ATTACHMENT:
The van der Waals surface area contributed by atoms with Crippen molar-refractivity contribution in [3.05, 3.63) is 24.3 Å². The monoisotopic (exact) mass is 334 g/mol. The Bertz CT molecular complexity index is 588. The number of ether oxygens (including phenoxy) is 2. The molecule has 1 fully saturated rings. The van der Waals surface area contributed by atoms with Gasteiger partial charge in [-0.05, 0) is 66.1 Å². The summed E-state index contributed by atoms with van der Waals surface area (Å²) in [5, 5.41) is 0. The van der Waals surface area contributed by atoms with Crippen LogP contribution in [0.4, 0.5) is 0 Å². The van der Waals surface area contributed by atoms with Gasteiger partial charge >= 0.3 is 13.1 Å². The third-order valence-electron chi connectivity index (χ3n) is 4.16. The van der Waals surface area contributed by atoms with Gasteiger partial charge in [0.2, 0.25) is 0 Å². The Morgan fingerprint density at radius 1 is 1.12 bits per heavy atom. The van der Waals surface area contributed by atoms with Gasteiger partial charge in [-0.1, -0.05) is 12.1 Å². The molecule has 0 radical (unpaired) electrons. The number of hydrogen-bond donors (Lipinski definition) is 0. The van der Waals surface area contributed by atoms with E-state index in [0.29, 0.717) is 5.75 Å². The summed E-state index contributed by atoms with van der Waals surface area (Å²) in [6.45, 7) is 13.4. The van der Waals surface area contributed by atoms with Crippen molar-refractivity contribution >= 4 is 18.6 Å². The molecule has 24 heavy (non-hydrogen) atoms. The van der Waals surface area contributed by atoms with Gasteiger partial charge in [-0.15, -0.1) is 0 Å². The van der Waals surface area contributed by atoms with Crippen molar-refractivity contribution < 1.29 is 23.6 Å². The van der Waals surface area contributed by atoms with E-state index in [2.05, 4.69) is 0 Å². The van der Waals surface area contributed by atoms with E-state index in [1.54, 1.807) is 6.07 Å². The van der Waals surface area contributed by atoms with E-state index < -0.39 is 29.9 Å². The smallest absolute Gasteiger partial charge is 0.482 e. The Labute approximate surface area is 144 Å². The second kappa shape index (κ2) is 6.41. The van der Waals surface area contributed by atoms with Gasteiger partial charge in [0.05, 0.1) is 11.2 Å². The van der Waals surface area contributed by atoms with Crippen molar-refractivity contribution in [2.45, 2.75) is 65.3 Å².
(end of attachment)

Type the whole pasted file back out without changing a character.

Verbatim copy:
The van der Waals surface area contributed by atoms with Crippen molar-refractivity contribution in [3.05, 3.63) is 24.3 Å². The monoisotopic (exact) mass is 334 g/mol. The Bertz CT molecular complexity index is 588. The number of ether oxygens (including phenoxy) is 2. The molecule has 1 fully saturated rings. The van der Waals surface area contributed by atoms with Gasteiger partial charge in [-0.05, 0) is 66.1 Å². The summed E-state index contributed by atoms with van der Waals surface area (Å²) in [5, 5.41) is 0. The van der Waals surface area contributed by atoms with Crippen LogP contribution in [0.4, 0.5) is 0 Å². The van der Waals surface area contributed by atoms with Gasteiger partial charge >= 0.3 is 13.1 Å². The third-order valence-electron chi connectivity index (χ3n) is 4.16. The van der Waals surface area contributed by atoms with Gasteiger partial charge in [0.2, 0.25) is 0 Å². The Morgan fingerprint density at radius 1 is 1.12 bits per heavy atom. The van der Waals surface area contributed by atoms with Gasteiger partial charge in [-0.1, -0.05) is 12.1 Å². The molecule has 0 radical (unpaired) electrons. The number of hydrogen-bond donors (Lipinski definition) is 0. The van der Waals surface area contributed by atoms with E-state index in [0.29, 0.717) is 5.75 Å². The summed E-state index contributed by atoms with van der Waals surface area (Å²) in [6.45, 7) is 13.4. The van der Waals surface area contributed by atoms with Crippen molar-refractivity contribution >= 4 is 18.6 Å². The molecule has 24 heavy (non-hydrogen) atoms. The van der Waals surface area contributed by atoms with Gasteiger partial charge in [-0.15, -0.1) is 0 Å². The van der Waals surface area contributed by atoms with Crippen molar-refractivity contribution < 1.29 is 23.6 Å². The van der Waals surface area contributed by atoms with E-state index in [2.05, 4.69) is 0 Å². The van der Waals surface area contributed by atoms with E-state index in [1.54, 1.807) is 6.07 Å². The van der Waals surface area contributed by atoms with E-state index < -0.39 is 29.9 Å². The smallest absolute Gasteiger partial charge is 0.482 e. The Labute approximate surface area is 144 Å². The second kappa shape index (κ2) is 6.41. The van der Waals surface area contributed by atoms with Gasteiger partial charge in [0.05, 0.1) is 11.2 Å². The van der Waals surface area contributed by atoms with Crippen molar-refractivity contribution in [2.45, 2.75) is 65.3 Å².